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RPCV Neil Gagen backs Kenya AIDS battle
RPCV Neil Gagen backs Kenya AIDS battle
Danville man backs Kenya AIDS battle
By Taunya English
CONTRA COSTA TIMES
DANVILLE - Of the estimated 42 million adults and children living with HIV and/or AIDS at the end of 2002, 70 percent lived in sub-Saharan Africa.
Of the nearly 3 million AIDS-related deaths worldwide in 2003, 77 percent occurred in sub-Saharan Africa.
While the story of the AIDS epidemic in Africa has slowly surfaced in America's consciousness, Neil Gagen has been living and working in Kenya, a witness to the way those nearly incomprehensible AIDS statistics play out person-by-person, family-by-family.
Gagen, a De La Salle High School graduate who grew up in Danville, is a Peace Corps volunteer in East Africa.
In the last year, his work has included a partnership with the Tolosio Self Help Group, which includes nearly two dozen Kenyans who are HIV-positive.
Gagen, 26, is home for the holidays, visiting with family and catching up with friends. He's got a stack of pictures to share and stories about his work and the life he's created away from home.
The Tolosio group began with the courage of Moses Kimosop, 41, an HIV-positive Kenyan father of three.
After a near-death experience, Kimosop decided he could no longer be silent about his disease, despite the real social risks of revealing his HIV status.
Gagen, a University of Puget Sound alumnus, said he's been accepted and welcomed by the friends he works with, but he is keenly aware he's from another world.
"You don't have to go too far before you are the first white person the kids have seen," he said.
Not too different from America in the mid-1980s, Kenya is a culture that has shunned and shamed people with AIDS for many years. Gagen said HIV is often viewed as a moral failing, not a health concern.
Gagen said he'll never fully know the social isolation, the everyday affronts that Kenyan people with HIV experience.
Gagen said that of the nearly 30 million Kenyans an estimated 1.5 million have died of AIDS and another 2.2 million are living with HIV. Gagen said it is hard to understand how such a widespread disease could remain invisible, but the stigma has made AIDS in Kenya "a silent epidemic."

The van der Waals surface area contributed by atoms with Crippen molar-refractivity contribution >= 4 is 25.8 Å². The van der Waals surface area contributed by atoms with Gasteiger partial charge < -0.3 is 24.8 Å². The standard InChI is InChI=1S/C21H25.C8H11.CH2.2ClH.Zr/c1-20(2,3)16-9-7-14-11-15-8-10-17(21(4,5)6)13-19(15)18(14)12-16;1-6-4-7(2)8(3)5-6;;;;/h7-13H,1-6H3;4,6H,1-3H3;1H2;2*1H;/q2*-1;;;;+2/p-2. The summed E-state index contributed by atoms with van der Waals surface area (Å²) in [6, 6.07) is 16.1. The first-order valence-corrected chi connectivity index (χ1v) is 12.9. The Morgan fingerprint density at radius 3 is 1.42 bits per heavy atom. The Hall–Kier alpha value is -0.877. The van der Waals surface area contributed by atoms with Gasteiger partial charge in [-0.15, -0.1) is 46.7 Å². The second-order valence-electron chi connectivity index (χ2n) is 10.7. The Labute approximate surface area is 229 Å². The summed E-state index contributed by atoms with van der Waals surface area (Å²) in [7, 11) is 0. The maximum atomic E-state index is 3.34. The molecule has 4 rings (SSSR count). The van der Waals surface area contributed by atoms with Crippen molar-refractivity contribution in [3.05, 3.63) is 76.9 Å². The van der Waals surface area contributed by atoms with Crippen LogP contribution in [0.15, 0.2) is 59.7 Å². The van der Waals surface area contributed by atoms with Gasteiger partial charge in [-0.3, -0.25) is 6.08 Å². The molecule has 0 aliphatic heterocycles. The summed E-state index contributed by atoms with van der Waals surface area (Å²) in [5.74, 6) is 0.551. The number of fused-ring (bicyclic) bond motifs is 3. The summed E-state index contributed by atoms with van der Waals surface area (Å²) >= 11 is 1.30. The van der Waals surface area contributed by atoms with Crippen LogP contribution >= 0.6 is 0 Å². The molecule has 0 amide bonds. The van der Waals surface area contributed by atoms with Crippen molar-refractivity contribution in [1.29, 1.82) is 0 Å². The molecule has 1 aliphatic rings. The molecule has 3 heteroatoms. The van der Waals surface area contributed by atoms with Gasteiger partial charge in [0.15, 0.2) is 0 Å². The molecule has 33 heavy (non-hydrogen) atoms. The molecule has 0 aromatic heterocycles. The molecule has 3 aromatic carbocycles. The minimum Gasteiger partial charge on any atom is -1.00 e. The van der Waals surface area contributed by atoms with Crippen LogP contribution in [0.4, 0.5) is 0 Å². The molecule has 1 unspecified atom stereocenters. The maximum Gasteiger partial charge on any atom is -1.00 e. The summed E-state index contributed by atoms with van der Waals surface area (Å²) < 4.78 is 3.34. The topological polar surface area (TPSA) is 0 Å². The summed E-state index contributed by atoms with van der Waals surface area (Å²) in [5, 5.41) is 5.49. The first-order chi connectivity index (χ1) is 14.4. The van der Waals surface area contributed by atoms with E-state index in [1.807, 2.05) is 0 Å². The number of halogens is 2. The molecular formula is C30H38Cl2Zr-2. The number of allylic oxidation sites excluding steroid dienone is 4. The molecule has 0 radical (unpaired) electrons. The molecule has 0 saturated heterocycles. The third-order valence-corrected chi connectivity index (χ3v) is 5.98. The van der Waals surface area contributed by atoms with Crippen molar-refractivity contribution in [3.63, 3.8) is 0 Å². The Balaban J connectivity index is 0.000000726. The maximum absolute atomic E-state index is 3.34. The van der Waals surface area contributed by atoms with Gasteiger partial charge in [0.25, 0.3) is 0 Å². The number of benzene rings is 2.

Kimosop sought out Gagen, where he was working with a local public health office, and together they began an outreach effort to speak with schoolchildren, churches and community groups about AIDS and HIV.
You might imagine Gagen, a sandy-haired man with matching mustache and goatee with posters and pamphlets in hand, heading out to preach the ABCs of HIV prevention: abstinence, being faithful and condoms.
In truth, he said, he and Kimosop had no literature, no funding. The public health office Gagen worked for had no organized anti-AIDS activities. The duo's strongest message was Kimosop's story. Amazingly they were well received.
Kimosop later founded the self-help group, and now local health clinics refer patients to the Tolosio Group when they first test positive for HIV.
The group has also won government grant money to help pay for school fees, food assistance or basic antibiotics to fight the opportunistic diseases that plague AIDS patients.
But because of politics and economic forces that reach far beyond Kenya, the grant money cannot be used for anti-retroviral drugs, which fight the HIV disease itself.
The cheapest drugs are $30 a month, far too expensive for most Kenyans, Gagen said.
In August, the 2003 De La Salle varsity football team raised $3,000 to help. The money will provide two years of HIV therapy to five Kenyans.
Gagen said he's watched as anti-retroviral therapy has allowed members of the Tolosio group to pick up their lives, return to work and take care of their children.
"Their lives changed 180 degrees," he said. He hopes other Kenyans will have the same chance.
To donate to the Kenya AIDS Project or to purchase anti-retroviral drugs for Africans with HIV, write to McDaniel Charitable Trust, 3685 Mt. Diablo Blvd., Suite 350, Lafayette, CA 94549.